Model of the phylogeny of Hominidae, with adjacent branches of Hominoidea, over the past 20 million years.

Extant[edit]

All extant species

There are eight living species of great ape which are classified in four genera. The following classification is commonly accepted:[1]

Family Hominidae: humans and other great apes; extinct genera and species excluded[1]

Subfamily
Subfamily
Ponginae

Tribe Pongini

Genus
Genus
Pongo

Bornean orangutan, Pongo pygmaeus

Pongo pygmaeus
Pongo pygmaeus
pygmaeus Pongo pygmaeus
Pongo pygmaeus
morio Pongo pygmaeus
Pongo pygmaeus
wurmbii

Sumatran orangutan, Pongo abelii Tapanuli orangutan, Pongo tapanuliensis[20]

Subfamily
Subfamily
Homininae

Tribe Gorillini

Genus
Genus
Gorilla

Western gorilla, Gorilla
Gorilla
gorilla

Western lowland gorilla, Gorilla
Gorilla
gorilla gorilla Cross River gorilla, Gorilla
Gorilla
gorilla diehli

Eastern gorilla, Gorilla
Gorilla
beringei

Mountain gorilla, Gorilla
Gorilla
beringei beringei Eastern lowland gorilla, Gorilla
Gorilla
beringei graueri

Tribe Hominini

Subtribe Panina

Genus
Genus
Pan

Chimpanzee
Chimpanzee
(common chimpanzee), Pan troglodytes

Central chimpanzee, Pan troglodytes
Pan troglodytes
troglodytes Western chimpanzee, Pan troglodytes
Pan troglodytes
verus Nigeria-Cameroon chimpanzee, Pan troglodytes
Pan troglodytes
ellioti Eastern chimpanzee, Pan troglodytes
Pan troglodytes
schweinfurthii

Bonobo
Bonobo
(pygmy chimpanzee), Pan paniscus

Subtribe Hominina

Genus
Genus
Homo

Human, Homo
Homo
sapiens

Anatomically modern human, Homo
Homo
sapiens sapiens

Fossil[edit]

A reconstruction of Pierolapithecus
Pierolapithecus
catalaunicus

Replica of the skull sometimes known as "Nutcracker Man", found by Mary Leakey.

In addition to the extant species and subspecies, archaeologists, paleontologists, and anthropologists have discovered and classified numerous extinct great ape species as below, based on the taxonomy shown.[21] Family Hominidae

Ouranopithecus)†

Ouranopithecus
Ouranopithecus
macedoniensis

Otavipithecus†

Otavipithecus namibiensis

Morotopithecus†

Morotopithecus
Morotopithecus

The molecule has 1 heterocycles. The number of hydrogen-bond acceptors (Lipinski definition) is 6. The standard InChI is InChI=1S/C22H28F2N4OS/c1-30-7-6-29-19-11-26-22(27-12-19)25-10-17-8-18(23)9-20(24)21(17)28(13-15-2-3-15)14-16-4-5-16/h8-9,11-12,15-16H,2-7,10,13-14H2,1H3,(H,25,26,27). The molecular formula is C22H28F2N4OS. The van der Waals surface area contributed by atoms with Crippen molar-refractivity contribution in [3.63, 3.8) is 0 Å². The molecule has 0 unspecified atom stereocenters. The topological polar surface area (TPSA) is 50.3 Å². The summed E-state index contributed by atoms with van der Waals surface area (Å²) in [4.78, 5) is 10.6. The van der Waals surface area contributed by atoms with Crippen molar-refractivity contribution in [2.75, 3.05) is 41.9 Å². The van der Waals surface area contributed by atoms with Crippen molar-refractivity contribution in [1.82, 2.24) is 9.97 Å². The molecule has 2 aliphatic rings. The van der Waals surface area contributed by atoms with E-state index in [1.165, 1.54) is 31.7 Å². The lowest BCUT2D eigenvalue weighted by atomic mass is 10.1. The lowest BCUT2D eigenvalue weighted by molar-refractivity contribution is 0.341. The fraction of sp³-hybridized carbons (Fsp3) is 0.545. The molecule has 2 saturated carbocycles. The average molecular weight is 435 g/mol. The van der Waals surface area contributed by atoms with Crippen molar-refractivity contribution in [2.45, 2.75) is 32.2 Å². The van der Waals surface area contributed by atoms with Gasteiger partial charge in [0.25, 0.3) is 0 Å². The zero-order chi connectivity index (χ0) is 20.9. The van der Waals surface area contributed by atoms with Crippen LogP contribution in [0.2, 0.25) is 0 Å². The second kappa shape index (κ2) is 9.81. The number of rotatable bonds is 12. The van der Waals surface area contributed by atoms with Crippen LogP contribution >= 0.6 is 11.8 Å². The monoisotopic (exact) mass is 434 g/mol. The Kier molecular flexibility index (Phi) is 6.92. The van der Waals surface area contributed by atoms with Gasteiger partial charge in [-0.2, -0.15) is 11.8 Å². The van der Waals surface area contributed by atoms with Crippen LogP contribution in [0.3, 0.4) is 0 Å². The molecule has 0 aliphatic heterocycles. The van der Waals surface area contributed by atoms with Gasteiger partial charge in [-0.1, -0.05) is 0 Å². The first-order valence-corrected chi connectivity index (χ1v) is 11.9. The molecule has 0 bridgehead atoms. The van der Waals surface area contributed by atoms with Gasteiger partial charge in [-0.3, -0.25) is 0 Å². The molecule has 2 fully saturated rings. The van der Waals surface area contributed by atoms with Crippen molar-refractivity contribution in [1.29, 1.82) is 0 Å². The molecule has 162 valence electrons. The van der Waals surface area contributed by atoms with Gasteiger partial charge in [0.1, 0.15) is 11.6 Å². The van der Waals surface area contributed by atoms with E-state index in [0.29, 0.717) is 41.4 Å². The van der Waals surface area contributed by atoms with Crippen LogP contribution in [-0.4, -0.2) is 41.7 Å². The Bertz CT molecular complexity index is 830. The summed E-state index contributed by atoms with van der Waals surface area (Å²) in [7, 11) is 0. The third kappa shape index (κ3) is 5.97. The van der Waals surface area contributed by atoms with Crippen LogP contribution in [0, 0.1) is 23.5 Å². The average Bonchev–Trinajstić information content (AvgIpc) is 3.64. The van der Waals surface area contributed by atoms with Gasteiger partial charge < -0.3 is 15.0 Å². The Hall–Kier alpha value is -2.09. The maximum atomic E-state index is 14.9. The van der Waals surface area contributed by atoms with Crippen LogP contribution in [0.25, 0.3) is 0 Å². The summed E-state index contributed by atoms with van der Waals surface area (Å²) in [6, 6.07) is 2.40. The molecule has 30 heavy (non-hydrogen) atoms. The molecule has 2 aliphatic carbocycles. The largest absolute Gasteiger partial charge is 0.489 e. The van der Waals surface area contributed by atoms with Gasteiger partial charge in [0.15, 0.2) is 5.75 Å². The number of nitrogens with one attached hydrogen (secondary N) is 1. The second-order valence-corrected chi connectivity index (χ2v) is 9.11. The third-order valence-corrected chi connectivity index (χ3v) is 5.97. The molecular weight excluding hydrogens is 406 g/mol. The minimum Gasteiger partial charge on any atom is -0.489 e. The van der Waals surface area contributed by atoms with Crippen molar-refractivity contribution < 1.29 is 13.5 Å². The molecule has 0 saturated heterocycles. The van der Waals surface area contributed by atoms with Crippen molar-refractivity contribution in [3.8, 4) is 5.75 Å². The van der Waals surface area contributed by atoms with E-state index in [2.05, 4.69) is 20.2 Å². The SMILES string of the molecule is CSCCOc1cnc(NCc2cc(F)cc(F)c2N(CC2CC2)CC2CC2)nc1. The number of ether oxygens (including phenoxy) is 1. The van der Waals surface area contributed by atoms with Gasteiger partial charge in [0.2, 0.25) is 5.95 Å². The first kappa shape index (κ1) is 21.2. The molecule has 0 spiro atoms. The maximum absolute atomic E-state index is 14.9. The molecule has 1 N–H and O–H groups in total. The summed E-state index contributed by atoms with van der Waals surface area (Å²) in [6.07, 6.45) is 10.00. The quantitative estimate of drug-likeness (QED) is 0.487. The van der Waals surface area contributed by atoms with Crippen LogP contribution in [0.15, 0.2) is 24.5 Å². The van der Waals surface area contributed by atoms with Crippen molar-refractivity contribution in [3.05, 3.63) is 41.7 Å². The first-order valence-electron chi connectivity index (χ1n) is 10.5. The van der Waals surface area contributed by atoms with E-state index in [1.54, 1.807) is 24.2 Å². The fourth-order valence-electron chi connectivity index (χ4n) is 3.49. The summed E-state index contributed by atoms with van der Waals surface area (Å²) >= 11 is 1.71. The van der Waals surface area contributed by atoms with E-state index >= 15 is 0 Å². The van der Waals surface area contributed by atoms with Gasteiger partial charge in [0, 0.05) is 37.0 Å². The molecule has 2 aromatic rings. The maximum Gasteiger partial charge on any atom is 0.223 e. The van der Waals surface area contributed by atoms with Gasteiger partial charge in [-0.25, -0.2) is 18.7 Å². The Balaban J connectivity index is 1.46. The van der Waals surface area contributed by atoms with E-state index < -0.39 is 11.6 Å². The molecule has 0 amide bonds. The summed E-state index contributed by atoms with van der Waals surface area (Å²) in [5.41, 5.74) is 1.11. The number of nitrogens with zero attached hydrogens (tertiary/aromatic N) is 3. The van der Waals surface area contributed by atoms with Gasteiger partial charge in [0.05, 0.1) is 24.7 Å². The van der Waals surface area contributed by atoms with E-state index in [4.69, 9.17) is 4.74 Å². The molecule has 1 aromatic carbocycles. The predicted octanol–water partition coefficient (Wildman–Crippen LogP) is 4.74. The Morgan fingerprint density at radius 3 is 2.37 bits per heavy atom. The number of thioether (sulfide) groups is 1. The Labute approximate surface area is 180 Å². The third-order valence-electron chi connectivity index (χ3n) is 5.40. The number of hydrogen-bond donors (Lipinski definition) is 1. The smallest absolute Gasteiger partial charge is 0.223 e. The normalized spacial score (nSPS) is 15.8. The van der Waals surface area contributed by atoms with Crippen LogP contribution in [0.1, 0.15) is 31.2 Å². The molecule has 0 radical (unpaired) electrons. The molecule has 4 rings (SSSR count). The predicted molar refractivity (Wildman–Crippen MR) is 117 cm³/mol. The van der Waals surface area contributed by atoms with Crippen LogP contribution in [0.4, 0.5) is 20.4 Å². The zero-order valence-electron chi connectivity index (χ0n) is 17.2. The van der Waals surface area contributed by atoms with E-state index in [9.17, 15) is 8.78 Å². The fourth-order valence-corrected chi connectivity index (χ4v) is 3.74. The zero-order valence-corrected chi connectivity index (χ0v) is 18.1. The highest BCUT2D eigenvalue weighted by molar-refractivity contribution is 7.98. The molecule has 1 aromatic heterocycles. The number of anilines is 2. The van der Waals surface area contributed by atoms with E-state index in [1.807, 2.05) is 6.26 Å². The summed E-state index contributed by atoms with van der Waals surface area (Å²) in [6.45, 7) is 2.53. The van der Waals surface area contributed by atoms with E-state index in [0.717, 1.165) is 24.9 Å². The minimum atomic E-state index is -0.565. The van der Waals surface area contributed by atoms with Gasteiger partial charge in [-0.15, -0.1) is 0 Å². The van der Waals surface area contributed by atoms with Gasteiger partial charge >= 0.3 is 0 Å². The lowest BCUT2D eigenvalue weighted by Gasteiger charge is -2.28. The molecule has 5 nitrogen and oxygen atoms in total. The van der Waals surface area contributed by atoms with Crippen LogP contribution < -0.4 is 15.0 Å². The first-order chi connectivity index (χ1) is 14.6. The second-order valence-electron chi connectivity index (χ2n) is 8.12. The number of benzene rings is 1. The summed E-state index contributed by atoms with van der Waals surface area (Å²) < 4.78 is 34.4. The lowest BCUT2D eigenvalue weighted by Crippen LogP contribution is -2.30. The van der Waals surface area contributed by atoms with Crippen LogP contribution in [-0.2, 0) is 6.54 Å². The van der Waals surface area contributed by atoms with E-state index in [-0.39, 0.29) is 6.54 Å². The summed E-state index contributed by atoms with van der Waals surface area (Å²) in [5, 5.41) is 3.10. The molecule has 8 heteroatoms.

bishopi

Subfamily
Subfamily
Ponginae[22]

Tribe Lufengpithecini †

Lufengpithecus

Lufengpithecus lufengensis Lufengpithecus keiyuanensis Lufengpithecus hudienensis

Tribe Sivapithecini†

Ankarapithecus

Ankarapithecus
Ankarapithecus
meteai

Sivapithecus

Sivapithecus
Sivapithecus
brevirostris Sivapithecus
Sivapithecus
punjabicus Sivapithecus
Sivapithecus
parvada Sivapithecus
Sivapithecus
sivalensis Sivapithecus
Sivapithecus
indicus

Gigantopithecus

Gigantopithecus
Gigantopithecus
bilaspurensis Gigantopithecus
Gigantopithecus
blacki Gigantopithecus
Gigantopithecus
giganteus

Tribe Pongini

Khoratpithecus†

Khoratpithecus
Khoratpithecus
ayeyarwadyensis Khoratpithecus
Khoratpithecus
piriyai Khoratpithecus
Khoratpithecus
chiangmuanensis

Pongo (orangutans)

Pongo hooijeri†

Subfamily
Subfamily
Homininae[23][24]

Pierolapithecus†

Pierolapithecus
Pierolapithecus
catalaunicus

Udabnopithecus†

Udabnopithecus garedziensis

Tribe Dryopithecini
Dryopithecini

Oreopithecus
Oreopithecus
(placement disputed)

Oreopithecus
Oreopithecus
bambolii

Nakalipithecus

Nakalipithecus
Nakalipithecus
nakayamai

Anoiapithecus

Anoiapithecus brevirostris

Hispanopithecus

Hispanopithecus laietanus Hispanopithecus crusafonti

Dryopithecus

Dryopithecus
Dryopithecus
wuduensis Dryopithecus
Dryopithecus
fontani Dryopithecus
Dryopithecus
brancoi Dryopithecus
Dryopithecus
laietanus Dryopithecus
Dryopithecus
crusafonti

Rudapithecus†

Rudapithecus hungaricus

Samburupithecus†

Samburupithecus
Samburupithecus
kiptalami

Tribe Gorillini

Chororapithecus
(placement debated)

Chororapithecus abyssinicus

Tribe Hominini

Graecopithecus
Graecopithecus
†[25]

Graecopithecus
Graecopithecus
freybergi

Sahelanthropus†

Sahelanthropus
Sahelanthropus
tchadensis

Orrorin†

Orrorin
Orrorin
tugenensis

Subtribe Hominina

Ardipithecus†

Ardipithecus
Ardipithecus
ramidus Ardipithecus
Ardipithecus
kadabba

Kenyanthropus†

Kenyanthropus
Kenyanthropus
platyops

Praeanthropus†[26]

Praeanthropus
Praeanthropus
bahrelghazali Praeanthropus
Praeanthropus
anamensis Praeanthropus
Praeanthropus